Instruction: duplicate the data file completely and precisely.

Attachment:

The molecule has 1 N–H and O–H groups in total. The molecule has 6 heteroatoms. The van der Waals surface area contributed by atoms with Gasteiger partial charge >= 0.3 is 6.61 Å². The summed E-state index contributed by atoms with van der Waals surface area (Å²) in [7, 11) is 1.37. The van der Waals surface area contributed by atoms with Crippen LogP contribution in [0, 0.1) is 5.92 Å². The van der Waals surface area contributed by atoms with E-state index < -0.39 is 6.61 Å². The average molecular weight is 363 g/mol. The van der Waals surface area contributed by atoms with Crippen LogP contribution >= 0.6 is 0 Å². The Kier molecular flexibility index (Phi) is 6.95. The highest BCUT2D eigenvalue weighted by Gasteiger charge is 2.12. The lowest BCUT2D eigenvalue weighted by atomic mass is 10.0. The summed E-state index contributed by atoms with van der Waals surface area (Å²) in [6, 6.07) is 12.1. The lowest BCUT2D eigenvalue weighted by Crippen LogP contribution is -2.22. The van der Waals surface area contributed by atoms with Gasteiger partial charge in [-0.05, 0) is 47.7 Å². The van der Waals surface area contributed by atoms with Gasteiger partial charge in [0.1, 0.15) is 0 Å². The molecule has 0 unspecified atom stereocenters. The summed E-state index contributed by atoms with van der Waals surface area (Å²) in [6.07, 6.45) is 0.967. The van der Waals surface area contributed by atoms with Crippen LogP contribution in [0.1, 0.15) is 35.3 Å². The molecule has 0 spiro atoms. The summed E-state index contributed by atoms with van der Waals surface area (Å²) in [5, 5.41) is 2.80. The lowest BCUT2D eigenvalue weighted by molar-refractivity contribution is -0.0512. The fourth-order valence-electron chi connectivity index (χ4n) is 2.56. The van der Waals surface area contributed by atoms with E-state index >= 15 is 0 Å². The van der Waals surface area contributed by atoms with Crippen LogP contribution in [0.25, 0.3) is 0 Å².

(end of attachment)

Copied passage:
The molecule has 1 N–H and O–H groups in total. The molecule has 6 heteroatoms. The van der Waals surface area contributed by atoms with Gasteiger partial charge >= 0.3 is 6.61 Å². The summed E-state index contributed by atoms with van der Waals surface area (Å²) in [7, 11) is 1.37. The van der Waals surface area contributed by atoms with Crippen LogP contribution in [0, 0.1) is 5.92 Å². The van der Waals surface area contributed by atoms with E-state index < -0.39 is 6.61 Å². The average molecular weight is 363 g/mol. The van der Waals surface area contributed by atoms with Crippen LogP contribution >= 0.6 is 0 Å². The Kier molecular flexibility index (Phi) is 6.95. The highest BCUT2D eigenvalue weighted by Gasteiger charge is 2.12. The lowest BCUT2D eigenvalue weighted by atomic mass is 10.0. The summed E-state index contributed by atoms with van der Waals surface area (Å²) in [6, 6.07) is 12.1. The lowest BCUT2D eigenvalue weighted by Crippen LogP contribution is -2.22. The van der Waals surface area contributed by atoms with Gasteiger partial charge in [-0.05, 0) is 47.7 Å². The van der Waals surface area contributed by atoms with Gasteiger partial charge in [0.1, 0.15) is 0 Å². The molecule has 0 unspecified atom stereocenters. The summed E-state index contributed by atoms with van der Waals surface area (Å²) in [6.07, 6.45) is 0.967. The van der Waals surface area contributed by atoms with Crippen LogP contribution in [0.1, 0.15) is 35.3 Å². The molecule has 0 spiro atoms. The summed E-state index contributed by atoms with van der Waals surface area (Å²) in [5, 5.41) is 2.80. The lowest BCUT2D eigenvalue weighted by molar-refractivity contribution is -0.0512. The fourth-order valence-electron chi connectivity index (χ4n) is 2.56. The van der Waals surface area contributed by atoms with E-state index >= 15 is 0 Å². The van der Waals surface area contributed by atoms with Crippen LogP contribution in [0.25, 0.3) is 0 Å².